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12

The verse probably most commonly cited is Devarim 30:19 (translation from Mechon-Mamre): הַעִדֹתִי בָכֶם הַיּוֹם, אֶת-הַשָּׁמַיִם וְאֶת-הָאָרֶץ--הַחַיִּים וְהַמָּוֶת נָתַתִּי לְפָנֶיךָ, הַבְּרָכָה וְהַקְּלָלָה; וּבָחַרְתָּ, בַּחַיִּים--לְמַעַן תִּחְיֶה, אַתָּה וְזַרְעֶךָ I call heaven and earth to witness against you this day, that I have set before ...


11

The Gemara in Berachos 10a says that (at the advice of his wife Beruriah) Rebbi Meir prayed for neighbors of his to become religious, and the Gemara seems to approve of this. This is also implied by Sotah 14a, where Moshe is said to daven for the wicked to return, as well as in Taanis 23b, where Abba Chilkiyah says that his wife is more righteous because she ...


10

You have several assumptions in your question. First: "deadly virus that can never be reversed, cured, or stopped". It's a basic assumption in your question, but it is not supported. There is no such thing. Just from a biological basis a virus depends on its host to survive, if it kills the host the virus dies too. This balance prevents any virus from ...


10

is it ok?!? ITS A TREMENDOUS MITZVAH! we say every day "hashiveinu avinu lesoirasecha" 3x a day. Sefardi siddurim within this bracha have a place to add the name of someone who needs to do tshuva and a small Bakasha. Also, the chazon ish has a nusach for a teffilah which deals with the issue of "hakol byedei shaymayim chutz m'yiras shamayim". The Chazon ...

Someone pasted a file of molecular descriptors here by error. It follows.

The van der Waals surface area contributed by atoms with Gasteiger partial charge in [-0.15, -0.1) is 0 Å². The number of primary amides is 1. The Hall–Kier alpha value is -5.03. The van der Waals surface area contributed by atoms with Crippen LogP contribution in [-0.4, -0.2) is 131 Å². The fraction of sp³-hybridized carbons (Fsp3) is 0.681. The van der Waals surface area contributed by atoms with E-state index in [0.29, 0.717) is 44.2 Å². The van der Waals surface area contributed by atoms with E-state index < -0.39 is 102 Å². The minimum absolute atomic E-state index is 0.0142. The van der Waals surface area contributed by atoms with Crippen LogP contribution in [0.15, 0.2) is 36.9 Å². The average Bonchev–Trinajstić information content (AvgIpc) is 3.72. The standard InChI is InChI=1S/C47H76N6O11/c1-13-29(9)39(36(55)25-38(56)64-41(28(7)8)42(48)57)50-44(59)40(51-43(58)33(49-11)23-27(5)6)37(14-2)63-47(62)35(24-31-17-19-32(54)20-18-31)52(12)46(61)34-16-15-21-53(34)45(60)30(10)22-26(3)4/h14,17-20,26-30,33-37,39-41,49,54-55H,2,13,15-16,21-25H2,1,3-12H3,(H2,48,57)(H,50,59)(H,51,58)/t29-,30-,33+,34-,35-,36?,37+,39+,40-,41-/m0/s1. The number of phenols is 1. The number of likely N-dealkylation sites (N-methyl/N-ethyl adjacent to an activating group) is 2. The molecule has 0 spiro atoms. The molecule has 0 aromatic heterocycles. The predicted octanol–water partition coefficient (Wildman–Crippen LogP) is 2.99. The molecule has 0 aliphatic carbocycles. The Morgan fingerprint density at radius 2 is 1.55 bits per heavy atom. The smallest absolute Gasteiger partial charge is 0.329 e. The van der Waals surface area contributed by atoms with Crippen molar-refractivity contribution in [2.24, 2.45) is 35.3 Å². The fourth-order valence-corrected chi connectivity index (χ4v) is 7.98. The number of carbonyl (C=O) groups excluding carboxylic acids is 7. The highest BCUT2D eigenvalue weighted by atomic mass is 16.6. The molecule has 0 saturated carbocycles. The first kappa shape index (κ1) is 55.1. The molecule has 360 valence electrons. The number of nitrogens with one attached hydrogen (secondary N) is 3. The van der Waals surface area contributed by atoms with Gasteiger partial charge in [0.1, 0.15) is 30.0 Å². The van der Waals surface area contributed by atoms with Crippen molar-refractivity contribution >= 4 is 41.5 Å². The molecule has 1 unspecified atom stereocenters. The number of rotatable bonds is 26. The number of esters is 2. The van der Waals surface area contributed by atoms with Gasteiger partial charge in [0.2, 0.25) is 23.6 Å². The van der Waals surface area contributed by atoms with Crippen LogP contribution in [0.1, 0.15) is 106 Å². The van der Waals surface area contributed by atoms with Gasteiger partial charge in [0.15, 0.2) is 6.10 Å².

8

The Ohr HaChaim writes (Bereishis 1:1 note 3): אמרו ז''ל (חגיגה טו.) במעשה מט''ט שדנוהו לפני אלישע ומחיוהו שתין פולסי דנורא, וגם אליהו וכו' (ב''מ פה:) וכמה משפטים לשרי מעלה, והגם שאין להם יצר, עם כל זה ימצא בהם הטעות, כי לפעמים לא יכוונו אל האמת וישגו, וצא ולמד ממעשה המלאך מט''ט ואליהו כי שגגו וכן יקר מקרה ויענישם ה' אפילו על השוגג מה שאין שופט ...


8

I would like to offer a different approach. I don't believe God's knowing what we will do in the future contradicts free will. The first step is to define free-will. I would like to offer a suggestion that free-will is when one is the cause of their own good or evil. The main emphasis is that mankind is the cause. Now, let me offer the following example ...


8

In an apparently-open letter dated October 3, 1984, R' Moshe Feinstein urged Jews in the United States to vote as a means of expressing hakaras hatov (appreciation) for the democratic system in the United States, which allows for a safe haven in which Jews can live and practice Judaism. The letter did not say anything about influencing government policy.


7

The Mishna in Sotah 1:4-5 and 3:3 explains that until the name of G-d is erased, the Beit Din tries to prevent the name from being erased, but convincing her to tell the truth. The Talmud explains how they go about convincing her to confess (if she is guilty). If she admits to wrongdoing, or refuses to go through with the process, she is divorced from the ...


7

Avot 3:19 says: "Rabbi Akiva said: All is foreseen, but freedom of choice is given. The world is judged in goodness, yet all is proportioned to one's work." This is a classic conundrum: if we have free will then how can all be foreseen, and if all is foreseen how can we have free will? But, somehow, both statements are true; God, not being limited in any ...


6

Rabbi Samson Raphael Hirsch in his Commentary explains that God did not “harden Pharaoh’s heart” so much as “allow Pharaoh’s heart to be hardened”. This was achieved allowing Pharaoh to (incorrectly) perceive limits to God’s power in bringing the plagues. For example, Hirsch translates Exodus 9:30–32 as a single quote, something like (adapting the JPS ...